My week of reflection on gulls and gullibility
Published 25/09/2016 | 02:30
Last week, I resolved to take a break from monitoring Gerry Adams and other green gnomes who will not go away and leave us in peace.
To help me go cold turkey, I temporarily took down the framed 1916 certificate of my grandfather which hangs over my desk.
In its place I put a print of an aerial photo by Dennis Horgan, titled Tractor and Birds, which I had coveted since I saw the original at his exhibition in Skibbereen Town Hall.
The tractor is at the top left and behind it a great curved sickle of yellow, ploughed field where gulls and pigeons feast on the worms left in its wake.
By some serendipity, I have been fostering a fat, young gull at Lough Hyne who goes around nagging another long-suffering gull whom I strongly suspect is his unmarried mother.
Naturally, I would not feed a gull in case of censure by Seanad Eireann, but I can't collect every crumb that falls from my sandwich towards that needy beak.
All that, plus the National Ploughing Championships, prompted me to reflect on the relations between town and country.
Reluctantly, I am forced to reject a recent call from Eamon O Cuiv to return to regional decentralisation, a modernised version of his grandfather's rural vision.
Developing every town, village and hamlet will not stop Dublin's sprawl, but merely add to the smaller sprawls that disfigure so many small towns.
Paradoxically, to preserve our fragile emerald isle we should create six compact cities - Dublin, Cork, Galway, Limerick, Waterford, Kilkenny - with good quality, high-rise apartments close to the centre of town.
All should have fast access to our fields, woods and rivers, and thus preserve the spirit of Eamon de Valera's aspirations.
Last Monday, Claire Byrne grilled Simon Harris for an hour. A future leader of Fine Gael, the summer showed his work ethic.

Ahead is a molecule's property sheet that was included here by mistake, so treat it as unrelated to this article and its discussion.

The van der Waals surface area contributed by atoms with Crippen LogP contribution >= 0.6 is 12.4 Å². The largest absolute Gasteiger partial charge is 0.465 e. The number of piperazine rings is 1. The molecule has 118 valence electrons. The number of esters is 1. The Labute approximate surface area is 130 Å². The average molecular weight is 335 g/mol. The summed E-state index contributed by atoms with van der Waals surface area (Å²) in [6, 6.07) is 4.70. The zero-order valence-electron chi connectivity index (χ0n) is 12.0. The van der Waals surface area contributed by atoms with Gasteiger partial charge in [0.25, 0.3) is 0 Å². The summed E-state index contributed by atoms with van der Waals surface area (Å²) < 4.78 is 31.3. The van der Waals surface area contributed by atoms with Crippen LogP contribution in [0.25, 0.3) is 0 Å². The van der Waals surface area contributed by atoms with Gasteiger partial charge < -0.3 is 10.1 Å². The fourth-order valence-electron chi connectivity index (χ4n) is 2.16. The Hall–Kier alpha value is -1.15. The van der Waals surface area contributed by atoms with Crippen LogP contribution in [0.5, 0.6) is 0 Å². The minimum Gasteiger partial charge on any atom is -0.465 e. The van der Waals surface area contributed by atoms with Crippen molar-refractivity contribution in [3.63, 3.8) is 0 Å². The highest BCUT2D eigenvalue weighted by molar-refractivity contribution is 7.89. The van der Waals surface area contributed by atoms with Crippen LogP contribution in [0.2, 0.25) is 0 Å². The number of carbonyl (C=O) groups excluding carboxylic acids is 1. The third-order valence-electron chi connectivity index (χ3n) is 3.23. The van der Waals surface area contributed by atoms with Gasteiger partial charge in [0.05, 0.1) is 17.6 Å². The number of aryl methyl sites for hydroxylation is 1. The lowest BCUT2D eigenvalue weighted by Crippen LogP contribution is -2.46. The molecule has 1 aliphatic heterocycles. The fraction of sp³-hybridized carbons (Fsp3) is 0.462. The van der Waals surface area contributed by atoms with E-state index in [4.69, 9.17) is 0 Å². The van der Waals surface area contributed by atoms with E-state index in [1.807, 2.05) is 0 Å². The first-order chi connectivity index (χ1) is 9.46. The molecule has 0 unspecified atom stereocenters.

While other ministers tanned themselves, he visited over 20 hospitals around the country, not just meeting staff but patients too - getting a good feel for his portfolio.
But the interview began with a small blunder when he walked straight into the trap Byrne set in her first question. Byrne: "Do you have health insurance?" Harris: (smartly ) "I do."
Then he realised his blunder and sat blinking at the blood as Byrne came back to twist the arrow in his plumage: Byrne: "Is that not telling everybody here that you don't believe in the public health service in this country if you feel the need, like 2.2 million Irish people, to have health insurance?"
But his more serious blunder was waffling when Byrne repeatedly asked him about the vested interests in the services, ranging from consultants to porters, which Professor Michael O'Keeffe had courageously criticised on RTE.
Finally, however, Harris found his customary clarity when Byrne pressed: "Do you suspect we have too many non-frontline staff?" Harris: "Yes, I do. I do."
Byrne rightly added: "Nobody has got the guts to deal with that." We saw why when Professor Tim Lynch, of the Dublin Neurological Institute, in the audience took exception to Byrne's introductory words to the show: "Can you take on the health service and win?"
In full finger-wagging mode, Prof Lynch lectured Harris, warning him not to challenge the status quo. "He needs to work with us."
Translated, that means that Harris, like his two predecessors, should pander and defer to doctors, nurses, porters and their unions.